Cook's Hideout: January 2007

January 29, 2007

Potato Rosti and Tofu with fresh Tomato and Ginger Sauce

Its that time again for Jihva for Ingredients (JFI) and this time its being hosted by Rosie of What's the recipe today Jim? The ingredient for this month is Ginger.
My entry for the event is "Potato Rosti and Tofu with fresh Tomato and Ginger Sauce", thats a long name.. isn't it?? It also has various components, but it is not difficult to make and the finished results is well worth the effort. Make sure that the tofu is marinated for atleast one hour to allow it to absorb the flavors of ginger, garlic and tamari. (Recipe is from my 'The Greatest Ever Vegetarian Cookbook' edited by Nichola Graimes.)

Extra Firm Tofu - 1 14oz. package, cut into 1cm/ 1/2" cubes
Potatoes - 4, large, peeled

For the Marinade:
Tamari or dark soy sauce - 2 tbsp
Fresh Ginger - 11/2" piece, grated
Clear honey - 1 tbsp
Garlic cloves - 2, crushed
Toasted Sesame oil - 1 tsp

For the sauce:
Olive oil - 1 tbsp
Tomatoes - 8, halved, seeded and chopped

  • Mix together all the marinade ingredients in a shallow dish and add the tofu. Spoon the marinade over the tofu and leave to marinate in the refrigerator for at least 1 hour. Turn the tofu occasionally in the marinade to allow the flavors to infuse.
  • To make the rosti, par boil the potatoes for 10-15 minutes until almost tender. When cool, coarsely grate and season well.
  • Take a quarter of the potato mixture in your hands at a time and form into rough cakes.
  • Heat a frying pan with just enough oil to cover the base. Place the cakes in the frying pan and cook for about 6 minutes on each side until nice and golden.
  • Preheat oven to 400F.
  • Using a slotted spoon, remove the tofu from the marinade and reserve the marinade. Spread out the tofu on a baking tray and bake for 20 minutes, turning occasionally, until golden and crispy.
  • Meanwhile make the sauce. Heat 1 tbsp of olive oil in a saucepan, add the reserved marinade and the tomatoes and cook for 2 minutes, stirring. Reduce the heat and simmer, covered, for 10 minutes, stirring occasionally, until the tomatoes break down.
  • To serve, place a rosti, scatter the tofu on top, spoon over the tomato sauce and enjoy!!!!
Serve with a simple mixed leaf salad dressed with lime juice and sesame oil.

January 25, 2007

Quinoa Medley with Black Beans and Corn

Yoo-hoo.. My 100th post.. this is really exciting. To be honest, a year ago, I didn’t have a clue that I would have my own blog. I was googling for a recipe and thankfully found Indira’s Mahanandi. I was so hooked onto her pictures and detailed recipe instructions that I used to visit her blog almost every day.

After a little research on blogging, I realized I can have my own blog for free. It took me almost 2 months to actually shake off my nerves and start my blog and after that, as they say, rest is history. My blog is like my little diary where I jot down the hits and misses occurring in my hideout (my kitchen).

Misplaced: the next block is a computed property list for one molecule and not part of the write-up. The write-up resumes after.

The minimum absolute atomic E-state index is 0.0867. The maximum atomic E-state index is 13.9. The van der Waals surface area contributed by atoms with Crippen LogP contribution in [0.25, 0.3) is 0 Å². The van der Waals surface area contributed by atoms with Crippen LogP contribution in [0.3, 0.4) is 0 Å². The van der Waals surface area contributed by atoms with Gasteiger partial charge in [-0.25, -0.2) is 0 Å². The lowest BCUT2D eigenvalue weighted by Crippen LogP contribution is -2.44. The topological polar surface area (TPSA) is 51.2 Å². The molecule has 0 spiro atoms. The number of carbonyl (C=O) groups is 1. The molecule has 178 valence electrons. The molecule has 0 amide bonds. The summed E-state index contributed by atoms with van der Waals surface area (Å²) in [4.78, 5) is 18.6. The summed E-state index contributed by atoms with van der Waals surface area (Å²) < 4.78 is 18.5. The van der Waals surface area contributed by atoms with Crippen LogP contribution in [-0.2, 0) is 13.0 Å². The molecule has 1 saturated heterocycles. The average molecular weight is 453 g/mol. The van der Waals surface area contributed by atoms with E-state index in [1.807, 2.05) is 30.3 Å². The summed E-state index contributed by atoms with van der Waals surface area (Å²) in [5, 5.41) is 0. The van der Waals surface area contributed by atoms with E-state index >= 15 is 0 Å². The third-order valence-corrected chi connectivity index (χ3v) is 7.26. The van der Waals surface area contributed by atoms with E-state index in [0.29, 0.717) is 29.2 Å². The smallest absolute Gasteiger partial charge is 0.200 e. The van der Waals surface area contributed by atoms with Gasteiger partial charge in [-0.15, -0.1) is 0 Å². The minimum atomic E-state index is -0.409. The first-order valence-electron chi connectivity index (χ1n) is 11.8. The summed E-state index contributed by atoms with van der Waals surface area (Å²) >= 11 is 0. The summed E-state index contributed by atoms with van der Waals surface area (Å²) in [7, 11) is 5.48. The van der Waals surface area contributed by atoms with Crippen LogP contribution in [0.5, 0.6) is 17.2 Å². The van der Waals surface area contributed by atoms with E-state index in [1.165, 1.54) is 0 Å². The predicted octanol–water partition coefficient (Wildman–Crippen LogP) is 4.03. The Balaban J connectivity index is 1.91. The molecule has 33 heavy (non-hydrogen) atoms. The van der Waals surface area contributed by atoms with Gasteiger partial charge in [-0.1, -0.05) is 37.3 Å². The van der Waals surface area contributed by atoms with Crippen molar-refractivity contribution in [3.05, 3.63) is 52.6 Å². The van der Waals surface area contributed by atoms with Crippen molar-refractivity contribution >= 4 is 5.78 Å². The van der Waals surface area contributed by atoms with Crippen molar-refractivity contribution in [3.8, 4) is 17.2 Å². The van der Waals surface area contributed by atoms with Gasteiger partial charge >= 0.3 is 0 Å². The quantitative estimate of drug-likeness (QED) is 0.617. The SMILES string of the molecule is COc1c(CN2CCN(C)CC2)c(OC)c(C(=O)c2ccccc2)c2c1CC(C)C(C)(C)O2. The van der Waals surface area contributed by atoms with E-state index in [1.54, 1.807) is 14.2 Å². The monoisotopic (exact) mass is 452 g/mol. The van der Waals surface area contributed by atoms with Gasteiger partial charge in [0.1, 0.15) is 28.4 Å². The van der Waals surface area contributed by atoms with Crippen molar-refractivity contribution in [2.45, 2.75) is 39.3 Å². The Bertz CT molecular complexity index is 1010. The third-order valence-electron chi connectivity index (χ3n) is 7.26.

I have to thank my husband for the encouragement and also for his willingness to be the Guinea pig (mishaps have occurred in the past year and lessons have been learnt.. so I thank him for his patience and sometimes courage too). My mom is a great contributor to my blog; she has a new recipe up her sleeve every time I talk to her. My MIL is another great resource and support. I have to thank all the friends I made in the past year (blogging might just be the fastest way to make tons of friends from all around the world) for their constant support via messages and email.

To sum it all up, in the past year, I think I have cooked dishes that I have never cooked before; bought and used ingredients that I never thought can be used; got to know so many wonderful people and cooks from all around the world that I have never imagined could happen so fast.

Thank you Haripriya of Sweet and Spice for tagging me to this three things Meme.

Three things I love:
1. My family
2. Kids, innocence
3. Good Healthy Food

Three Things I hate:
1. Back Stabbing
2. Hypocrisy
3. People being inconsiderate towards others

Three People Who make me Laugh:
1. My Husband
2. Paresh Rawal’s comedy
3. Telugu director Jandhyala’s movies

Three things that Scare me:
1. Horror Movies
2. Sudden ringing of the phone in a quite room
3. Cop car behind me in traffic

Three things I don’t understand:
1. Why some people enjoy hurting others (physically and mentally)
2. Reason for traffic jams in New Jersey
3. Software and electronic mumbo jumbo

Three things on my Desk
1. Desktop
2. Camera
3. Post-its with phone numbers, address and my mom’s recipes

Three things I’m doing right now:
1. Thinking about tonight’s dinner
2. Thinking about my annual review next week
3. Typing

Three things I want to do before I die:
1. Travel around the world
2. Help others as much as I can
3. Never do anything that I have to regret about

Three things I can do:
1. Cook
2. Embroider/ Crafts (been a while I’ve done these)
3. Shopping

Three things you should listen to:
1. Your heart
2. Your well wishers
3. Soothing melodious music

Three things you should never listen to:
1. People bad mouthing others
2. People who praise themself
3. Co-worker talking to their ex-spouse or ex-girlfriend/ boyfriend

Three things I would like to learn:
1. To be more assertive
2. More about human evolution and history
3. To make Sushi rolls (veggie of course)

Three Favorite foods:
1. All eggplant/ brinjal dishes
2. All egg dishes
3. Any veggie dish that is delicious and different (from what I cook)

Three beverages I drink a lot:
1. Water
2. Bournvita
3. Pepsi

Three Favorite book/TV show I read/Watched as a Kid:
1. Enid Blyton series
2. Telugu children’s magazines; Chandamama, Balamithra, Bommarillu & Balajyothi